While the Energy Reform will benefit many, Baz Harvill stresses that it was not designed to directly favor the petrochemical industry, but it will generate important demand for petrochemical products and services. “Petrochemistry’s role in the oil and gas sector is to support larger processes. Pipes need friction eliminators and antioxidants because water extracted with the oil eventually causes the pipes to rust,” he explains. The rise in demand for such services is sure to benefit the company. However, Baz Harvill is concerned that the plans for national content requirements might end up hurting Mexican companies. “I believe we should start with a low national content requirement that will gradually increase in response to the market. Look at Brazil, where a national content percentage was established in advance and this resulted in lower quality integration.” This is linked to one of the CEO’s major concerns. If the national oil and gas sector wants to be truly integrated, Mexico’s petrochemical industry must be strengthened; otherwise, the country will maintain its dependence on imported products. However, a lack of raw materials in Mexico may make companies question the value of making petrochemical investments in the country, although Etileno XXI should begin to compensate for this in years to come. “There are two principles that are usually valid when companies are deciding on whether to make such an investment; either the potential site is close to raw materials or it is close to the market. In the case of petrochemicals, it is more valuable to be close to the raw materials, as the final products can travel fairly easily. Therefore, we expect the Energy Reform to help improve access to raw materials for private companies,” says Baz Harvill.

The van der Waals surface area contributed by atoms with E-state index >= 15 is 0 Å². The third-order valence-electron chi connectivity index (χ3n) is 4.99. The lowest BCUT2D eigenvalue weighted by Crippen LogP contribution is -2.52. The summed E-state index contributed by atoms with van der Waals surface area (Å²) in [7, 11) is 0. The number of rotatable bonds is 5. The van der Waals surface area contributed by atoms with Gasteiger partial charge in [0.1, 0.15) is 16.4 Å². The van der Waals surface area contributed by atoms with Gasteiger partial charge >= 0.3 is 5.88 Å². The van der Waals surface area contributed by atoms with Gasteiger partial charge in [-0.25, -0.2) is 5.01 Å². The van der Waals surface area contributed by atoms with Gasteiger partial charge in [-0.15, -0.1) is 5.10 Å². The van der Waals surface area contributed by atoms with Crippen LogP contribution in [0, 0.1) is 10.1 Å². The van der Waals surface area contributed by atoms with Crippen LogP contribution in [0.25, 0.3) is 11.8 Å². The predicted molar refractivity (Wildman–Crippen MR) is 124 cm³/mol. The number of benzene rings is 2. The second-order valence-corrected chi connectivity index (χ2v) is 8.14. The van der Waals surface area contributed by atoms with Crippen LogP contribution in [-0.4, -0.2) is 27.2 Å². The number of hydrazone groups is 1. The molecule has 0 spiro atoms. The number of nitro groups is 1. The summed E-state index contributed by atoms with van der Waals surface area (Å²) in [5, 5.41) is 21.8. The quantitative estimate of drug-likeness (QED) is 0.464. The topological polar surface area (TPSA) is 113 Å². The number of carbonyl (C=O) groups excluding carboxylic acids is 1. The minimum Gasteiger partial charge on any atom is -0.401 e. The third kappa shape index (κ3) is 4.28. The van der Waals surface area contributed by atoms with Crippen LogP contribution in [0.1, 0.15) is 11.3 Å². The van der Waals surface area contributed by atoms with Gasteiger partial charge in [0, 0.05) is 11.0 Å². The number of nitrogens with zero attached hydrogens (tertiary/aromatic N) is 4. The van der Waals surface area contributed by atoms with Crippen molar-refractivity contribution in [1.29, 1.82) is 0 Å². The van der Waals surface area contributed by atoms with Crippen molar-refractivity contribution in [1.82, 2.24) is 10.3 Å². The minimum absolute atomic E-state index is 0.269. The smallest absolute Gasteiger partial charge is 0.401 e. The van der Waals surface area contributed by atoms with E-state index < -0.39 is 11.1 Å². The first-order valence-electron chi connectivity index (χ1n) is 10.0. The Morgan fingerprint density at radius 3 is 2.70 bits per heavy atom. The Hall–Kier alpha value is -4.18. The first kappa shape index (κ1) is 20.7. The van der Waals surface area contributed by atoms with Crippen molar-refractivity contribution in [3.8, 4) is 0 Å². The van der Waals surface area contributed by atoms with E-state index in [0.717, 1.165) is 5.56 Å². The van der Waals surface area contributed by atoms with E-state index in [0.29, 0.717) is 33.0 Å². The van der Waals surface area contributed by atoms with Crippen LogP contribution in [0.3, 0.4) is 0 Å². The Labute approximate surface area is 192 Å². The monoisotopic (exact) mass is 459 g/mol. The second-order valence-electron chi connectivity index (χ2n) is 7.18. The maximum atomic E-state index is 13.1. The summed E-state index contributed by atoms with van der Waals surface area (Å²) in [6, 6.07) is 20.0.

The two main petrochemicals that support the development of the oil and gas industry are ethylene oxide and propylene oxide. Ethylene oxide is made with ethylene, which traditionally comes from ethane. PEMEX has ethylene oxide plants but there are no propylene oxide plants in Mexico. “Etileno XXI is basically exhausting the capability of the southern region of Mexico to produce ethane,” comments Baz Harvill. “To build a plant with the capacity to produce 300,000 tonnes of ethylene oxide requires 240,000 tonnes of ethane, which is very hard to obtain.” A possible solution for this lack of raw materials could come from new technologies that allow producers to build an ethane plant with a steady gas supply and convert methanol to olefins. “It would be desirable for someone to come to Mexico and install these technologies, as that would alleviate the supply side of the process.” The expansion of the pipeline system throughout Mexico will allow petrochemical companies to consider more sites to build their plants. Despite these potential challenges, Grupo Petroquímica Beta enjoys the benefit of having an established name in the petrochemical industry. In addition to having a higher level of specialization for hydroxyethyl cellulose, the company is looking at future opportunities related to Mexico’s shale resources. “The development of shale gas requires crucial infrastructure which is much more complicated than just drilling a well and extracting the gas. There is a great deal of infrastructure for the extraction of oil in Mexico, but the same cannot be said about shale gas,” says Baz Harvill, explaining that this will become a priority for Grupo Petroquímica Beta.